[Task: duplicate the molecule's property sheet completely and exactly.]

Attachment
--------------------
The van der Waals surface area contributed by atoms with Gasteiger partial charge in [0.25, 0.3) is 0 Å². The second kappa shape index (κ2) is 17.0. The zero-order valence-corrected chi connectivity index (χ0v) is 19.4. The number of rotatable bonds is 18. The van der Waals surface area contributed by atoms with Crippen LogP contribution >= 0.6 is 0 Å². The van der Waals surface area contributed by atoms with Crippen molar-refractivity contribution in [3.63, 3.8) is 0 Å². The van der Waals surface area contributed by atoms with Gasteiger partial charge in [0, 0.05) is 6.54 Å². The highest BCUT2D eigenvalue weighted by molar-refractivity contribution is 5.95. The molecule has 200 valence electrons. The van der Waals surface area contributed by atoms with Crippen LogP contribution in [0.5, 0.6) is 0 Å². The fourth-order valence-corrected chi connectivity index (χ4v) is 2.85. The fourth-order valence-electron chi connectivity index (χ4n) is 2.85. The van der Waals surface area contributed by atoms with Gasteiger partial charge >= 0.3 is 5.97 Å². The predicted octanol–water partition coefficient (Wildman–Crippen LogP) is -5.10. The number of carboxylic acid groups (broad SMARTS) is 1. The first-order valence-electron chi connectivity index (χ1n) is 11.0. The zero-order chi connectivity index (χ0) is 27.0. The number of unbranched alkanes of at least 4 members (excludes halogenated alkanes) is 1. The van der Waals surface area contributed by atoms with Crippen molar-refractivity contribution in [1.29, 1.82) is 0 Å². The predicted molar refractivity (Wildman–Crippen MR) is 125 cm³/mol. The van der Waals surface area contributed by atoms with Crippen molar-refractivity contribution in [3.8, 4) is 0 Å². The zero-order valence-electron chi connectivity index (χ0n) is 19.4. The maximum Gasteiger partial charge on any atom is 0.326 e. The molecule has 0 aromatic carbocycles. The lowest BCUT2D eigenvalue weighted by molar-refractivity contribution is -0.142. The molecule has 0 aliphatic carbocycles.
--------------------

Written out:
The van der Waals surface area contributed by atoms with Gasteiger partial charge in [0.25, 0.3) is 0 Å². The second kappa shape index (κ2) is 17.0. The zero-order valence-corrected chi connectivity index (χ0v) is 19.4. The number of rotatable bonds is 18. The van der Waals surface area contributed by atoms with Crippen LogP contribution >= 0.6 is 0 Å². The van der Waals surface area contributed by atoms with Crippen molar-refractivity contribution in [3.63, 3.8) is 0 Å². The van der Waals surface area contributed by atoms with Gasteiger partial charge in [0, 0.05) is 6.54 Å². The highest BCUT2D eigenvalue weighted by molar-refractivity contribution is 5.95. The molecule has 200 valence electrons. The van der Waals surface area contributed by atoms with Crippen LogP contribution in [0.5, 0.6) is 0 Å². The fourth-order valence-corrected chi connectivity index (χ4v) is 2.85. The fourth-order valence-electron chi connectivity index (χ4n) is 2.85. The van der Waals surface area contributed by atoms with Gasteiger partial charge >= 0.3 is 5.97 Å². The predicted octanol–water partition coefficient (Wildman–Crippen LogP) is -5.10. The number of carboxylic acid groups (broad SMARTS) is 1. The first-order valence-electron chi connectivity index (χ1n) is 11.0. The zero-order chi connectivity index (χ0) is 27.0. The number of unbranched alkanes of at least 4 members (excludes halogenated alkanes) is 1. The van der Waals surface area contributed by atoms with Crippen molar-refractivity contribution in [1.29, 1.82) is 0 Å². The predicted molar refractivity (Wildman–Crippen MR) is 125 cm³/mol. The van der Waals surface area contributed by atoms with Crippen molar-refractivity contribution in [3.8, 4) is 0 Å². The zero-order valence-electron chi connectivity index (χ0n) is 19.4. The maximum Gasteiger partial charge on any atom is 0.326 e. The molecule has 0 aromatic carbocycles. The lowest BCUT2D eigenvalue weighted by molar-refractivity contribution is -0.142. The molecule has 0 aliphatic carbocycles.